"That's the beauty of the show. It's going to make people think," says Slania, who hopes to do the same. Working with the Michael J. Fox Foundation, Slania has organized a free and public "viewing party" Thursday night in the auditorium of Northwest Community Hospital, 800 W. Central Road in Arlington Heights. At 6 p.m., Slania will show "Just Around the Corner," a documentary about Parkinson's disease featuring Slania's friend Bob Benjamin. Fox's show debuts at 8 p.m. Thursday with a special one-hour premiere. Illinois is home to 50 such viewing parties, from small gatherings in private homes to large fundraisers.
The last time a TV sitcom fueled that kind of buzz might have been in 1997, when Ellen DeGeneres' character on the "Ellen" sitcom announced she was a lesbian.
"That's the power of a courageous role model," says Deborah W. Brooks, a finance executive who joined with Michael J. Fox in 2000 to launch the Michael J. Fox Foundation for Parkinson's Research, which funds medical trials, including some in Illinois. People touched by Parkinson's want to share that moment when the affable Fox makes his disease part of prime-time comedy.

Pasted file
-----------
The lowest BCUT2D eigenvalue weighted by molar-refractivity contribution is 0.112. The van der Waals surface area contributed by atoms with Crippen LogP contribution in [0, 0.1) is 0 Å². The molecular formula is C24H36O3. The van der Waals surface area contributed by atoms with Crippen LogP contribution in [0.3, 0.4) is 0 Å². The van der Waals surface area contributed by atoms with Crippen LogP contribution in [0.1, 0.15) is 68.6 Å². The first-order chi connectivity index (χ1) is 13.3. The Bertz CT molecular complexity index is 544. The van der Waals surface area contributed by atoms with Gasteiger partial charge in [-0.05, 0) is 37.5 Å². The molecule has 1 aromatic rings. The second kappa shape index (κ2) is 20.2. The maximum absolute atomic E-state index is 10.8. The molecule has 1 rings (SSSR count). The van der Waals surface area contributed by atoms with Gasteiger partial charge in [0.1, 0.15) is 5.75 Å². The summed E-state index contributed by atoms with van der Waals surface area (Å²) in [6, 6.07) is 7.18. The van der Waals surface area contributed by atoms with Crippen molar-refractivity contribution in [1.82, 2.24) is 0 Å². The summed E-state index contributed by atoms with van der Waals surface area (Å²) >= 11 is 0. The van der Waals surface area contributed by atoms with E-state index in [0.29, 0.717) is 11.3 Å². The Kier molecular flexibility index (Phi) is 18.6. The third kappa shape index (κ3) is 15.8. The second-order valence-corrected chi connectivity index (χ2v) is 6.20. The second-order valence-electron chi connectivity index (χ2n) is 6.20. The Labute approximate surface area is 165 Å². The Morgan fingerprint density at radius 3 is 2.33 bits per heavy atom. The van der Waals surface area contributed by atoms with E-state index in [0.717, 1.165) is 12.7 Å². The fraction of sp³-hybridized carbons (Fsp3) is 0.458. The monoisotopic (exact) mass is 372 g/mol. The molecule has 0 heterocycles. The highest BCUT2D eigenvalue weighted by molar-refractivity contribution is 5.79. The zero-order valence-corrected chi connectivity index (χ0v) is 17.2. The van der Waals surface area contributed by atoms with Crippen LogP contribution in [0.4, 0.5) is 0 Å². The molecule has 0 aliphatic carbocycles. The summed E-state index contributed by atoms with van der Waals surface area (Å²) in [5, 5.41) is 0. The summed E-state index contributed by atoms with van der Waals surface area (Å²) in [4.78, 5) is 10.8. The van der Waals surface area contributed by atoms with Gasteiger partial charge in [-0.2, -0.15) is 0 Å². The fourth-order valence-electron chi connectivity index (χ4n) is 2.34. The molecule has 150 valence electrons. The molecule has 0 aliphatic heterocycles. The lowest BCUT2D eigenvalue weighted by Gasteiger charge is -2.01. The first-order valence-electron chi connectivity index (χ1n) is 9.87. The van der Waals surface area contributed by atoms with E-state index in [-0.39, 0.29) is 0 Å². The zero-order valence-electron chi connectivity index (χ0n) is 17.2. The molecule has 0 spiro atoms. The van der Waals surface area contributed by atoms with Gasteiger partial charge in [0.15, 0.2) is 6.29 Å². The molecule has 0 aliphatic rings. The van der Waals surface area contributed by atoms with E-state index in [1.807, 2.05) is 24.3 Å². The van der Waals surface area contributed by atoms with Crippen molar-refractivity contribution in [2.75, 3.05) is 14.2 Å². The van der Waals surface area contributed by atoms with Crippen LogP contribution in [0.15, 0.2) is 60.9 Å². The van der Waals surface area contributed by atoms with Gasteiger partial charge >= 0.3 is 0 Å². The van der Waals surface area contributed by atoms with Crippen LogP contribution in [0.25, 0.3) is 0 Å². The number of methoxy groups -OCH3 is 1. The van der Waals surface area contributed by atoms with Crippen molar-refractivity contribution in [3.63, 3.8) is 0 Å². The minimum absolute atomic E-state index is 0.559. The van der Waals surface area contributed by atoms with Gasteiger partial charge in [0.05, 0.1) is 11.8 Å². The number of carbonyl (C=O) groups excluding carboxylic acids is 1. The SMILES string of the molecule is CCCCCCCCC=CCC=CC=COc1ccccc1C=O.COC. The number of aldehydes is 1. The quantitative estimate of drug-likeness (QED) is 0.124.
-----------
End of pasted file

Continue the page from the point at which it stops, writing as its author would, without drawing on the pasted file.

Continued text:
"They appreciate the audaciousness of it," says Brooks, the foundation co-founder, who has worked at Fox's side for 13 years and is now executive vice chairman of the charity that has grown to become the world's largest private funder of Parkinson's research. Seeing a fictional TV character tackle life with Parkinson's through the performance of a star who does the same thing in his real life can motivate people.